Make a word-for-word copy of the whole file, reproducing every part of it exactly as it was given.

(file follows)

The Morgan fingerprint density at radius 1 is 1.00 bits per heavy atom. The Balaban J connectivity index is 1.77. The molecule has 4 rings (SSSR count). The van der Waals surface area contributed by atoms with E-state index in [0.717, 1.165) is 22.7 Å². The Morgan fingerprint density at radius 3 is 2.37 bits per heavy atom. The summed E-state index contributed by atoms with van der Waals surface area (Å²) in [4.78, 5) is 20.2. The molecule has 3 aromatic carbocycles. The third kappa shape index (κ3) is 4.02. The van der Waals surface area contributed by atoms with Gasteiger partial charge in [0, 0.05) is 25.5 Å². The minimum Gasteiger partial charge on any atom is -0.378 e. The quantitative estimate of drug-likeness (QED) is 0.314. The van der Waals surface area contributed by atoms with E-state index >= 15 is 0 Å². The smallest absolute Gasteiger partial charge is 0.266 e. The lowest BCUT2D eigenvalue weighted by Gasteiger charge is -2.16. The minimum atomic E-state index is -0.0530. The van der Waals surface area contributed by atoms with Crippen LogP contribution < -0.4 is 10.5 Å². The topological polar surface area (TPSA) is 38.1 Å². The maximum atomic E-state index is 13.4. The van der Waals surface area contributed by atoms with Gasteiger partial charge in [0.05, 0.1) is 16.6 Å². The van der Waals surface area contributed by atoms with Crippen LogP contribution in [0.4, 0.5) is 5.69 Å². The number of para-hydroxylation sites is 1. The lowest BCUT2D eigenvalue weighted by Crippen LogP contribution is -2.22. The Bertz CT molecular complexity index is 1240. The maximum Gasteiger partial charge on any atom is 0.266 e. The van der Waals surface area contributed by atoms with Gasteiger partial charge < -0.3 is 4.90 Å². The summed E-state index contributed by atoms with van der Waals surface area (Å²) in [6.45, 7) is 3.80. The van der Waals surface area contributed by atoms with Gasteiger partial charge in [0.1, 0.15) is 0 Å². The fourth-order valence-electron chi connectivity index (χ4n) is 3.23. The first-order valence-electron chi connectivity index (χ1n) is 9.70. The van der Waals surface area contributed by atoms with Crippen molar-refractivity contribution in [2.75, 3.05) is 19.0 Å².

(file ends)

The Morgan fingerprint density at radius 1 is 1.00 bits per heavy atom. The Balaban J connectivity index is 1.77. The molecule has 4 rings (SSSR count). The van der Waals surface area contributed by atoms with E-state index in [0.717, 1.165) is 22.7 Å². The Morgan fingerprint density at radius 3 is 2.37 bits per heavy atom. The summed E-state index contributed by atoms with van der Waals surface area (Å²) in [4.78, 5) is 20.2. The molecule has 3 aromatic carbocycles. The third kappa shape index (κ3) is 4.02. The van der Waals surface area contributed by atoms with Gasteiger partial charge in [0, 0.05) is 25.5 Å². The minimum Gasteiger partial charge on any atom is -0.378 e. The quantitative estimate of drug-likeness (QED) is 0.314. The van der Waals surface area contributed by atoms with E-state index >= 15 is 0 Å². The smallest absolute Gasteiger partial charge is 0.266 e. The lowest BCUT2D eigenvalue weighted by Gasteiger charge is -2.16. The minimum atomic E-state index is -0.0530. The van der Waals surface area contributed by atoms with Crippen LogP contribution < -0.4 is 10.5 Å². The topological polar surface area (TPSA) is 38.1 Å². The maximum atomic E-state index is 13.4. The van der Waals surface area contributed by atoms with Gasteiger partial charge in [0.05, 0.1) is 16.6 Å². The van der Waals surface area contributed by atoms with Crippen LogP contribution in [0.4, 0.5) is 5.69 Å². The number of para-hydroxylation sites is 1. The lowest BCUT2D eigenvalue weighted by Crippen LogP contribution is -2.22. The Bertz CT molecular complexity index is 1240. The maximum Gasteiger partial charge on any atom is 0.266 e. The van der Waals surface area contributed by atoms with Gasteiger partial charge < -0.3 is 4.90 Å². The summed E-state index contributed by atoms with van der Waals surface area (Å²) in [6.45, 7) is 3.80. The van der Waals surface area contributed by atoms with Gasteiger partial charge in [0.1, 0.15) is 0 Å². The fourth-order valence-electron chi connectivity index (χ4n) is 3.23. The first-order valence-electron chi connectivity index (χ1n) is 9.70. The van der Waals surface area contributed by atoms with Crippen molar-refractivity contribution in [2.75, 3.05) is 19.0 Å².